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Practical Linear Algebra
A Geometry Toolbox, Third Edition
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Book Description
Through many examples and realworld applications, Practical Linear Algebra: A Geometry Toolbox, Third Edition teaches undergraduatelevel linear algebra in a comprehensive, geometric, and algorithmic way. Designed for a onesemester linear algebra course at the undergraduate level, the book gives instructors the option of tailoring the course for the primary interests: math, engineering, science, computer graphics, and geometric modeling.
New to the Third Edition
 More exercises and applications
 Coverage of singular value decomposition and its application to the pseudoinverse, principal components analysis, and image compression
 More attention to eigenanalysis, including eigenfunctions and the Google matrix
 Greater emphasis on orthogonal projections and matrix decompositions, which are tied to repeated themes such as the concept of least squares
To help students better visualize and understand the material, the authors introduce the fundamental concepts of linear algebra first in a twodimensional setting and then revisit these concepts and others in a threedimensional setting. They also discuss higher dimensions in various reallife applications. Triangles, polygons, conics, and curves are introduced as central applications of linear algebra.
Instead of using the standard theoremproof approach, the text presents many examples and instructional illustrations to help students develop a robust, intuitive understanding of the underlying concepts. The authors’ website also offers the illustrations for download and includes Mathematica^{®} code and other ancillary materials.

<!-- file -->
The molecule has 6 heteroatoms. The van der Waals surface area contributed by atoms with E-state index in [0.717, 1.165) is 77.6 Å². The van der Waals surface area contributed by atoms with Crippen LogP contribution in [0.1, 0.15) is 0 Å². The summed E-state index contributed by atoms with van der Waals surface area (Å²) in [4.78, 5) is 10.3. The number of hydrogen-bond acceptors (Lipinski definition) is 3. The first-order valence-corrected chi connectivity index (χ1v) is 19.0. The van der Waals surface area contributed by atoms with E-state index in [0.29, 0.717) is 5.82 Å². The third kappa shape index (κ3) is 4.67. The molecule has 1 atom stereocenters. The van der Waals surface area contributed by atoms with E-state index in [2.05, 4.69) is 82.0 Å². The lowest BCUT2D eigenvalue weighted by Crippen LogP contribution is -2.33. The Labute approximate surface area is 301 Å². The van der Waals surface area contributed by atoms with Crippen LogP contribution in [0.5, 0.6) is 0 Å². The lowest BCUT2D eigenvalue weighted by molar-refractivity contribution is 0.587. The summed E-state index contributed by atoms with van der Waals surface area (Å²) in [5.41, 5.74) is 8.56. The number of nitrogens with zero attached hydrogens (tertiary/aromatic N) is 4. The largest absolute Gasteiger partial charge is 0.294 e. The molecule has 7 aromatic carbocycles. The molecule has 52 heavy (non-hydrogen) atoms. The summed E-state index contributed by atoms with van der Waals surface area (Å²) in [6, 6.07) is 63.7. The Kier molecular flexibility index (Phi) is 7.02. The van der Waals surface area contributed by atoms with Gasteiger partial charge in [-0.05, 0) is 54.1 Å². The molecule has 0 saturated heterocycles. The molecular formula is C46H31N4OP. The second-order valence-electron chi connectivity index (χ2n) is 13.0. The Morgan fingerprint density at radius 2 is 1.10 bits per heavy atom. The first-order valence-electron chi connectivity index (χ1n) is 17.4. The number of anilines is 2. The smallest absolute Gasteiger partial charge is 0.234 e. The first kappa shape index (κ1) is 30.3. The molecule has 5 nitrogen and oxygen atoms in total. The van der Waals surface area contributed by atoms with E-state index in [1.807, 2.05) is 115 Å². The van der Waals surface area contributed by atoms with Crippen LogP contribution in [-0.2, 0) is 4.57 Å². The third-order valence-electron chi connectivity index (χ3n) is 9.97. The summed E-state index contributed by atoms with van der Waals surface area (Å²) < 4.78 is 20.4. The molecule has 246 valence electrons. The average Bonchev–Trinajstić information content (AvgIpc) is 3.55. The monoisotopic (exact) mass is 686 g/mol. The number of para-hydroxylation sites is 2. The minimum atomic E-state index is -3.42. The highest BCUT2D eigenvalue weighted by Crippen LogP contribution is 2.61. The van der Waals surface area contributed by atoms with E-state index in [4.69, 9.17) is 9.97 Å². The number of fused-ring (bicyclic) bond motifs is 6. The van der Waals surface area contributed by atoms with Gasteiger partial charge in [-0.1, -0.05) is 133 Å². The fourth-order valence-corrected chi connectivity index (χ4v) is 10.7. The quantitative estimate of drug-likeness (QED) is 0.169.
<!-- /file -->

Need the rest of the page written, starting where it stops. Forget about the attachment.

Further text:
Table of Contents
Descartes’ Discovery
Local and Global Coordinates: 2D
Going from Global to Local
Local and Global Coordinates: 3D
Stepping Outside the Box
Application: Creating Coordinates
Here and There: Points and Vectors in 2D
Points and Vectors
What’s the Difference?
Vector Fields
Length of a Vector
Combining Points
Independence
Dot Product
Orthogonal Projections
Inequalities
Lining Up: 2D Lines
Defining a Line
Parametric Equation of a Line
Implicit Equation of a Line
Explicit Equation of a Line
Converting Between Parametric and Implicit Equations
Distance of a Point to a Line
The Foot of a Point
A Meeting Place: Computing Intersections
Changing Shapes: Linear Maps in 2D
Skew Target Boxes
The Matrix Form
Linear Spaces
Scalings
Reflections
Rotations
Shears
Projections
Areas and Linear Maps: Determinants
Composing Linear Maps
More on Matrix Multiplication
Matrix Arithmetic Rules
2 x 2 Linear Systems
Skew Target Boxes Revisited
The Matrix Form
A Direct Approach: Cramer’s Rule
Gauss Elimination
Pivoting
Unsolvable Systems
Underdetermined Systems
Homogeneous Systems
Undoing Maps: Inverse Matrices
Defining a Map
A Dual View
Moving Things Around: Affine Maps in 2D
Coordinate Transformations
Affine and Linear Maps
Translations
More General Affine Maps
Mapping Triangles to Triangles
Composing Affine Maps
Eigen Things
Fixed Directions
Eigenvalues
Eigenvectors
Striving for More Generality
The Geometry of Symmetric Matrices
Quadratic Forms
Repeating Maps
3D Geometry
From 2D to 3D
Cross Product
Lines
Planes
Scalar Triple Product
Application: Lighting and Shading
Linear Maps in 3D
Matrices and Linear Maps
Linear Spaces
Scalings
Reflections
Shears
Rotations
Projections
Volumes and Linear Maps: Determinants
Combining Linear Maps
Inverse Matrices
More on Matrices
Affine Maps in 3D
Affine Maps
Translations
Mapping Tetrahedra
Parallel Projections
Homogeneous Coordinates and Perspective Maps
Interactions in 3D
Distance between a Point and a Plane
Distance between Two Lines
Lines and Planes: Intersections
Intersecting a Triangle and a Line
Reflections
Intersecting Three Planes
Intersecting Two Planes
Creating Orthonormal Coordinate Systems
Gauss for Linear Systems
The Problem
The Solution via Gauss Elimination
Homogeneous Linear Systems
Inverse Matrices
LU Decomposition
Determinants
Least Squares
Application: Fitting Data to a Femoral Head
Alternative System Solvers
The Householder Method
Vector Norms
Matrix Norms
The Condition Number
Vector Sequences
Iterative System Solvers: GaussJacobi and GaussSeidel
General Linear Spaces
Basic Properties of Linear Spaces
Linear Maps
Inner Products